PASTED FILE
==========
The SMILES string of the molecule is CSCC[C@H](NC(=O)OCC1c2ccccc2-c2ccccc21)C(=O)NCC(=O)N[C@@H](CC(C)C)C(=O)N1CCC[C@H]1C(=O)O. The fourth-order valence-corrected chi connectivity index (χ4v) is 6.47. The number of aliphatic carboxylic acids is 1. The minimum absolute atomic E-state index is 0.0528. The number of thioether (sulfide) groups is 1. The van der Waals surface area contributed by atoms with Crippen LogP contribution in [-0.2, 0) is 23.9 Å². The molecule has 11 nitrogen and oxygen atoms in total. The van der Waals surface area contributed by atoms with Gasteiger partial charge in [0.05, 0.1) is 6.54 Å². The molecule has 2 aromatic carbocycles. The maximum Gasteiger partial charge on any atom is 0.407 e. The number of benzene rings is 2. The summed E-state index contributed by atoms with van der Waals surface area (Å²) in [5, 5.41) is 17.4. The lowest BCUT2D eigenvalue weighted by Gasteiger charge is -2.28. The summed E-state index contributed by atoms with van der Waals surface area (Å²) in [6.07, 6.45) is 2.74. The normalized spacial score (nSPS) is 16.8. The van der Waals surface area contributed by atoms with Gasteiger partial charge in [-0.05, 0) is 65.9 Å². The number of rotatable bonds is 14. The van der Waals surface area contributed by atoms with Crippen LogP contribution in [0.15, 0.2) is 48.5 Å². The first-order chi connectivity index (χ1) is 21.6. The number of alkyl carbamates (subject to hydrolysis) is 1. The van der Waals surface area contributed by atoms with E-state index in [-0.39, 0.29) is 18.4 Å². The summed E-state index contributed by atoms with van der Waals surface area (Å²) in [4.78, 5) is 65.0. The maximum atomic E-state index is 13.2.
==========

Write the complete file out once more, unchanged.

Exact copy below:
The SMILES string of the molecule is CSCC[C@H](NC(=O)OCC1c2ccccc2-c2ccccc21)C(=O)NCC(=O)N[C@@H](CC(C)C)C(=O)N1CCC[C@H]1C(=O)O. The fourth-order valence-corrected chi connectivity index (χ4v) is 6.47. The number of aliphatic carboxylic acids is 1. The minimum absolute atomic E-state index is 0.0528. The number of thioether (sulfide) groups is 1. The van der Waals surface area contributed by atoms with Crippen LogP contribution in [-0.2, 0) is 23.9 Å². The molecule has 11 nitrogen and oxygen atoms in total. The van der Waals surface area contributed by atoms with Gasteiger partial charge in [0.05, 0.1) is 6.54 Å². The molecule has 2 aromatic carbocycles. The maximum Gasteiger partial charge on any atom is 0.407 e. The number of benzene rings is 2. The summed E-state index contributed by atoms with van der Waals surface area (Å²) in [5, 5.41) is 17.4. The lowest BCUT2D eigenvalue weighted by Gasteiger charge is -2.28. The summed E-state index contributed by atoms with van der Waals surface area (Å²) in [6.07, 6.45) is 2.74. The normalized spacial score (nSPS) is 16.8. The van der Waals surface area contributed by atoms with Gasteiger partial charge in [-0.05, 0) is 65.9 Å². The number of rotatable bonds is 14. The van der Waals surface area contributed by atoms with Crippen LogP contribution in [0.15, 0.2) is 48.5 Å². The first-order chi connectivity index (χ1) is 21.6. The number of alkyl carbamates (subject to hydrolysis) is 1. The van der Waals surface area contributed by atoms with E-state index in [-0.39, 0.29) is 18.4 Å². The summed E-state index contributed by atoms with van der Waals surface area (Å²) in [4.78, 5) is 65.0. The maximum atomic E-state index is 13.2.